Screening for Colonoscopy Treatments

Kalamazoo Gastroenterology Hepatology offers colon cancer screenings that can help our gastroenterology doctors assess digestive health to diagnose patients for colonoscopy treatments. Screening tests can help discover polyps early to schedule removal of them before they become cancerous as well as find colorectal cancer early, when more treatment options are available. Consider colon cancer screening if you are a patient who is more likely to get colon cancer, and tackle issues early to prevent negative consequences to your digestive health.

What is colorectal cancer?

Colorectal cancer is cancer that occurs in the colon or rectum. The colon is the large intestine or large bowel, and the rectum is the area between the colon and the anus. As the third most common cancer in men and women and the second leading cause of cancer-related deaths in the U.S., it is important that those at risk of colon cancer get screened. If you are 50 or older, talk to your doctor about getting screened. One third of colorectal cancers can be prevented with regular screening.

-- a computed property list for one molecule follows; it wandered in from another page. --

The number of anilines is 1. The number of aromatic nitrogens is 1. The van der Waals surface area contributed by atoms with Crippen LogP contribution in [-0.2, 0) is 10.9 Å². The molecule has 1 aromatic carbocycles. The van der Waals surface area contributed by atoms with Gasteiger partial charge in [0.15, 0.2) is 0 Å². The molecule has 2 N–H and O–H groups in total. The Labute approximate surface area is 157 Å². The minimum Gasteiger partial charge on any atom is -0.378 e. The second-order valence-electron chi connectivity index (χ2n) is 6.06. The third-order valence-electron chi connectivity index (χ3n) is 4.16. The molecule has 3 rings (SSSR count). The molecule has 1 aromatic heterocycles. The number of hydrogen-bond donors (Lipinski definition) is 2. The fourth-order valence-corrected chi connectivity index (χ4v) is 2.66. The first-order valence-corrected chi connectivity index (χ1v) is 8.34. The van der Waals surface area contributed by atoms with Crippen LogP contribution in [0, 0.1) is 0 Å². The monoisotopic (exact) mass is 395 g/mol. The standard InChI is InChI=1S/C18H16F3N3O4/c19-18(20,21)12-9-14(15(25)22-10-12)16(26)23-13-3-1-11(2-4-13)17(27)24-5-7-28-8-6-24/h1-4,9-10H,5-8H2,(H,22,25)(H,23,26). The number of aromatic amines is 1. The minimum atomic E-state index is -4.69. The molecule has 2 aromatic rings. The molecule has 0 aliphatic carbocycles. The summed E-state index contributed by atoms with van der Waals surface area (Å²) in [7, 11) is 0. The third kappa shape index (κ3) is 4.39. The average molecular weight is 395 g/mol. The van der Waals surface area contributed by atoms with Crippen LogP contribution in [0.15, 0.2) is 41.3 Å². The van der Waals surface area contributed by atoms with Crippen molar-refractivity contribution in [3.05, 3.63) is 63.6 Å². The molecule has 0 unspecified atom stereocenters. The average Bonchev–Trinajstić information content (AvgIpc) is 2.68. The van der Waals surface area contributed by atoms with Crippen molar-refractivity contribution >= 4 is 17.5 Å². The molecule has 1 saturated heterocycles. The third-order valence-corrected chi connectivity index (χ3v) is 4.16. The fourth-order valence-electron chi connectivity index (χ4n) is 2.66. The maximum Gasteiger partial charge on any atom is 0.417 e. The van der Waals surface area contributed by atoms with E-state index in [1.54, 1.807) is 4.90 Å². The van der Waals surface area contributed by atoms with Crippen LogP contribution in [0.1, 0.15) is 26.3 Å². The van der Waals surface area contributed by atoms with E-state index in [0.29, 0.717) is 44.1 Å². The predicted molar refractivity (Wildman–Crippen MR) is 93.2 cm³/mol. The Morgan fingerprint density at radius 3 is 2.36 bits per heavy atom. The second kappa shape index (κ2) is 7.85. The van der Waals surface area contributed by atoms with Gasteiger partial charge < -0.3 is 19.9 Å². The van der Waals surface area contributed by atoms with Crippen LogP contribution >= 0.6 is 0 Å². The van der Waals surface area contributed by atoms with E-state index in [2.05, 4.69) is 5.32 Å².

Colon Cancer Screening
Colon Cancer Screening

Signs you may have colorectal polyps or cancer:

• Blood in your stool (feces)
• Frequent stomach aches, pains, or cramps for no reason
• A change in bowel habits, like having stools that are narrower than usual
• Losing weight
Talk to your doctor if you have any of these symptoms.

Common questions and important information regarding colorectal cancer.

The more that you know about colorectal cancer, the better you be aware of it if symptoms show, as well as know how to approach dealing with it if you have a positive diagnoses. Kalamazoo Gastroenterology Hepatology’s team of doctors and PAs are here to help you learn whatever you need and will take care of you and your digestive health.

• Anyone can get colorectal cancer.
• The lifetime risk for people in the U.S. is 5% to 6%.

• Your age (90% of people who get colorectal cancer are over age 50)
• Your race (African Americans are at higher risk)
• Being overweight
• Eating things that are high in fat and low in fiber
• Having Crohn’s disease (IBD)
• Having a personal or family history of colon cancer, uterine cancer, ovarian cancer, colon polyps, or a hereditary cancer syndrome (Lynch syndrome, FAP (familial adenomatous polyposis))

A colon polyp is a small clump of cells that forms on the inside of the colon. Most colon polyps are harmless, but some can become cancerous over time.

Most people do not know they have colon polyps. That is why doctors tell people to start screening at age 50. African Americans should begin screening at age 45.